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Author Topic: Making blini  (Read 1595 times) Average Rating: 0
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zebu
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« on: February 18, 2008, 07:42:25 PM »

I was asked to make blini for church for the Sunday before Lent begins, since that is the Russian custom.  I've made blini before, but only for my own family, and I am worried that how I do it is wrong...Could someone give me their blini recipe so I can compare it to my own?  I'm not quite sure why they asked me when there are many Russians at church, and I'm only 1/8 Russian and a convert to Orthodoxy!!
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« Reply #1 on: February 18, 2008, 07:58:02 PM »

Zebu, happy "Maslenitsa" (the traditional Slavic name for this fast-free week)!

I am not quite sure whether there is much difference between the Russian "bliny" and the Ukrainian "nalysnyky" (crepes) - maybe our nalysnyky are a bit thinner, really like Western European crepes. Still, just in case, if you want our Ukrainian recipe, here's one from Joanne Pryhorocki-Potter's web page. I know it's good because my wife makes them pretty much as described:

Cherry Crepes
Genya Prihorodska, Bilivtsi, Ternopil Oblast, Western Ukraine

1 cup flour
1/4 teaspoon salt
1 and 1/4 cups milk
2 eggs
2 tablespoons butter
oil

Mix together the flour, salt, milk and beat until smooth. Add the eggs and mix well. Add the melted butter and mix again. Let this batter stand for a while. Brush the bottom of a frying pan with oil and put over medium heat until it is just hot but not smoking. Pour about 2 tablespoons crepe batter into pan and quickly tilt the pan in all directions so that the batter covers the pan with a thin film. Fry for about 1 minute. Lift the edge of the crepe to test it for doneness. The crepe is ready to be flipped when it can be shaken loose from the pan.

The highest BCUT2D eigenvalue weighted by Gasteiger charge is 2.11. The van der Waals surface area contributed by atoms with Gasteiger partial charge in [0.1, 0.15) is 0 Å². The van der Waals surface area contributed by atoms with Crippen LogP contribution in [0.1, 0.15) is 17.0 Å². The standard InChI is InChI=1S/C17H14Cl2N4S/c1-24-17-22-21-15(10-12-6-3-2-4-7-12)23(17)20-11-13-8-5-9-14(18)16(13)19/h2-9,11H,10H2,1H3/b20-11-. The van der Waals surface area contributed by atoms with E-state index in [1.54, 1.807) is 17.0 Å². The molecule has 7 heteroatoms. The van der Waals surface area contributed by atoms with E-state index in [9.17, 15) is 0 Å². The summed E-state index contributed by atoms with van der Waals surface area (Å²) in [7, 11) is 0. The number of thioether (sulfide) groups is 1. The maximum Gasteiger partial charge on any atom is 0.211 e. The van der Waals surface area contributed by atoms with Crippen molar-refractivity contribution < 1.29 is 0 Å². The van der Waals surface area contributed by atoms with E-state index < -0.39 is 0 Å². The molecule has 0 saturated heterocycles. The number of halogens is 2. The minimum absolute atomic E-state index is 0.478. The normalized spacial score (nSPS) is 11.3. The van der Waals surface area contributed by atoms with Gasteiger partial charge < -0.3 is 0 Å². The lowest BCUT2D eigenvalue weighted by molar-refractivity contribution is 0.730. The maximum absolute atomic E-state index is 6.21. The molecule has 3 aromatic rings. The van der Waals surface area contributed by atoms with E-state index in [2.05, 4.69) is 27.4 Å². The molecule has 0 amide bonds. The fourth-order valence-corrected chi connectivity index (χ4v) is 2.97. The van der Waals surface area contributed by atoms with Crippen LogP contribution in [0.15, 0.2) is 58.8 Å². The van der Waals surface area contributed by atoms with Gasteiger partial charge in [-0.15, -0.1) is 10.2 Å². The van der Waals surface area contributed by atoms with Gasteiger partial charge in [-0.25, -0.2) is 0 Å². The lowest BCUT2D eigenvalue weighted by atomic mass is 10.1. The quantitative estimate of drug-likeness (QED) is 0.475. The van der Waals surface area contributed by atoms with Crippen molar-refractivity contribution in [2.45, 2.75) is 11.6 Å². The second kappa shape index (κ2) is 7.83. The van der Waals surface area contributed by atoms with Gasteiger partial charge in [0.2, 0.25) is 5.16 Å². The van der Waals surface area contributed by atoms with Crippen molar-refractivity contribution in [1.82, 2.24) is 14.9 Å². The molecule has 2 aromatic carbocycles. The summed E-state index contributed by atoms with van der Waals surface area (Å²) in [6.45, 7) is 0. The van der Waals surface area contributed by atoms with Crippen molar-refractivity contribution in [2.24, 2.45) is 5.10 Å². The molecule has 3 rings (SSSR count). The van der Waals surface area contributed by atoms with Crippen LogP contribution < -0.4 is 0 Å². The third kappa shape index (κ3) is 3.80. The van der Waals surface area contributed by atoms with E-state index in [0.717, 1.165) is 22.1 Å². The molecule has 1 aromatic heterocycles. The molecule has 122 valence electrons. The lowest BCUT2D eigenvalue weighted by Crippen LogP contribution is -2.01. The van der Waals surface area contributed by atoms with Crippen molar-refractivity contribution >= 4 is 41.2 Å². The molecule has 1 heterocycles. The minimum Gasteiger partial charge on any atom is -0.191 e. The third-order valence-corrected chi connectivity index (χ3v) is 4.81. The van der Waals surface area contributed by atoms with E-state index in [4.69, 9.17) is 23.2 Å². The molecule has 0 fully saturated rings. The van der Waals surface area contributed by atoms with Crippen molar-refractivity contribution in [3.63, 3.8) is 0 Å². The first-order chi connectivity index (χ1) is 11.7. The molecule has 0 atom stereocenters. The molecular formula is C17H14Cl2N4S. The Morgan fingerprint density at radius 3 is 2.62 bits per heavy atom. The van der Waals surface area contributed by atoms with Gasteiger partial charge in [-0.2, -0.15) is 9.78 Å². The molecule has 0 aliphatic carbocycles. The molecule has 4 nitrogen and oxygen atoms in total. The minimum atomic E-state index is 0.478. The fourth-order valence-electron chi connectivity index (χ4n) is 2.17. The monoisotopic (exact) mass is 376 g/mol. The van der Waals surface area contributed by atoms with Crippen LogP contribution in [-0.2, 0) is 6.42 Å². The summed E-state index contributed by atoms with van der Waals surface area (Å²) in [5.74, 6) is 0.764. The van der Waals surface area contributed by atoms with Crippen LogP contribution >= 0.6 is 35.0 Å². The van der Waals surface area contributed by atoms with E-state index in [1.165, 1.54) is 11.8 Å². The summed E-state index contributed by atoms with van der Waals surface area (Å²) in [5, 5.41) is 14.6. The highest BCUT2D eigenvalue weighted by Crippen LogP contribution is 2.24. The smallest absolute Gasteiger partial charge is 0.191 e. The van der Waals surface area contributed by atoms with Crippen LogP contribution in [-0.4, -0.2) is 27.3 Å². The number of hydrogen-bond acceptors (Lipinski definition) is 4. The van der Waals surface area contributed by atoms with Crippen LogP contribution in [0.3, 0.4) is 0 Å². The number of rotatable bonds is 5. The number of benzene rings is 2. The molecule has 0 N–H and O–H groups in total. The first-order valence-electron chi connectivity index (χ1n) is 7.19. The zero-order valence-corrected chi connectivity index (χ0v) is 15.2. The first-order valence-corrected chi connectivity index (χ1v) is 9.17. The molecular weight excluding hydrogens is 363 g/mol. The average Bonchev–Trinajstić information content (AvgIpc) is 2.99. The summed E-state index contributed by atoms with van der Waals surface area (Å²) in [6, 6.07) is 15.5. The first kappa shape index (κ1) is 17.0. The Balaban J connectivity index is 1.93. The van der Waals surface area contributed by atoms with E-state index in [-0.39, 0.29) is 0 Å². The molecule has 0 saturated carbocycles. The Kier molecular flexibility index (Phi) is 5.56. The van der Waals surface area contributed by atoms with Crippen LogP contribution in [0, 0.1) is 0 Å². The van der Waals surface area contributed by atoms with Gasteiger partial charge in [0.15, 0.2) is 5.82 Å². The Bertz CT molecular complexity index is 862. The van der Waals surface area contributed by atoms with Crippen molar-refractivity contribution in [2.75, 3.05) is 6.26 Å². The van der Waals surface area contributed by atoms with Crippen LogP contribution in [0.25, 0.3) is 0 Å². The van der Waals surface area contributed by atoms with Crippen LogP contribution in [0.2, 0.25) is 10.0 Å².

Flip the crepe and cook for about 30 seconds on the other side. (This side of the crepe is usually a little spotted brown and is the side the filling is put on.) As each crepe is done, spread the filling over the inside and fold the first two sides over each other and then the other two sides over each other. Place the finished crepe carefully on a plate. Keep doing this until all the crepes are made. It is easier to make with two people working. One makes the crepes, one fills the crepes.

Use home canned pie cherries that have been drained of liquid for the filling.

http://pages.prodigy.net/l.hodges/jp-rec.htm
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« Reply #2 on: February 18, 2008, 08:45:55 PM »

Oh, this sounds delicious!
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« Reply #3 on: February 18, 2008, 10:37:17 PM »

Oh, this sounds delicious!

It really is! And the thing is, you don't have to make it sweet, dessert-style - instead of cherries, you can stuff your "bliny" or "nalysnyky" with something else, even with salty stuffing. Russians made "bliny" with caviar!!! (Just imagine, gulping, bottoms-up, a glass of ice-cold fine vodka and then eating a big "blin" stuffed with the glistening ice-cold sturgeon or Beluga caviar... some people did know how to live...Smiley
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« Reply #4 on: February 19, 2008, 12:47:59 AM »

My favorite are little mini one with a dollop of cream and a spoonful of caviar. YUMMMY!
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Joseph
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